Police forces in Sudan have fired tear gas at hundreds of protesters in the capital Khartoum as demonstrators challenge a state of emergency declared by President Omar al-Bashir, eyewitnesses say.
The demonstrators took to the streets on Monday, shouting “freedom, peace, justice,” to protest a year-long nationwide state of emergency imposed by the president on Friday to end anti-government rallies.
“We are challenging the regime and we are not scared of the state of emergency,” one of the protesters said. “We have only one aim and that is to make the president step down.”
Bashir and other senior Sudanese officials have time and again said the government can only be changed through elections. The 75-year-old veteran leader is considering running for a third presidential term in next year’s elections.
Demonstrations erupted in Sudan more than two months ago over price hikes and shortages of food and fuel.
The rallies first erupted in the farming town of Atbara after cash-strapped Khartoum cut a vital subsidy on bread and tripled its price. The move angered people and triggered demonstrations, which swiftly mushroomed into nationwide protests.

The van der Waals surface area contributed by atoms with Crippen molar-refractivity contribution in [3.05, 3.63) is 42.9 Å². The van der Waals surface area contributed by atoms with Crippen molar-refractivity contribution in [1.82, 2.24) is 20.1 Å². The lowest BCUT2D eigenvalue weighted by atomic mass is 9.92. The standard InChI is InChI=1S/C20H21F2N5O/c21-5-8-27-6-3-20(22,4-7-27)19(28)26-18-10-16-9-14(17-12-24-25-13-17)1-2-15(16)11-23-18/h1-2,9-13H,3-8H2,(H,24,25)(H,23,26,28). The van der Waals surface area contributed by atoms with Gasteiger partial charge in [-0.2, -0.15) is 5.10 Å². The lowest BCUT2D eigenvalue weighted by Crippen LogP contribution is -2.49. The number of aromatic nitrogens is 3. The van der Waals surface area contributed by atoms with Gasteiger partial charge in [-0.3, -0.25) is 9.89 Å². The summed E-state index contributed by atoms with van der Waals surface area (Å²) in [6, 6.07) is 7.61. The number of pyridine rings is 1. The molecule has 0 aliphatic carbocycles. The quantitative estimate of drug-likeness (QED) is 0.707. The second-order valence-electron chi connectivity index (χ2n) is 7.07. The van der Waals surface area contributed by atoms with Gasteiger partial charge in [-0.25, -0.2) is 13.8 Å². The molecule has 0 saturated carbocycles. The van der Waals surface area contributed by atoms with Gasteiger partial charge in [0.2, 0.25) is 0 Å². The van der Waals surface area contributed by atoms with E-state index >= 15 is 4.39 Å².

Officials say 31 people have been killed since the onset of the demonstrations. Human Rights Watch, however, says the death toll stands at 51.
An umbrella group called Alliance for Freedom and Change had organized the Monday demonstrations, calling for a “rally to challenge the emergency.”
Bashir has so far remained defiant in the face of protests, but has launched top-level changes in his administration, including dissolving Sudan’s federal and provincial governments and sacking his long- time ally and first vice president, Bakri Hassan Saleh.
Bashir, who has set up a caretaker administration, has replaced all the state governors with military officials.
Earlier this month, Ibn Auf, who previously served as the head of the military intelligence, made an effort to ease tensions by saying that the younger population who participated in the recent protests had “reasonable ambition.”
Sudan has been struggling with a worsening economic crisis, including a serious shortage of foreign currency. The cost of some commodities, including medicines, has more than doubled and inflation has hit 70 percent. A growing lack of food and fuel has also been regularly reported across several cities, including Khartoum.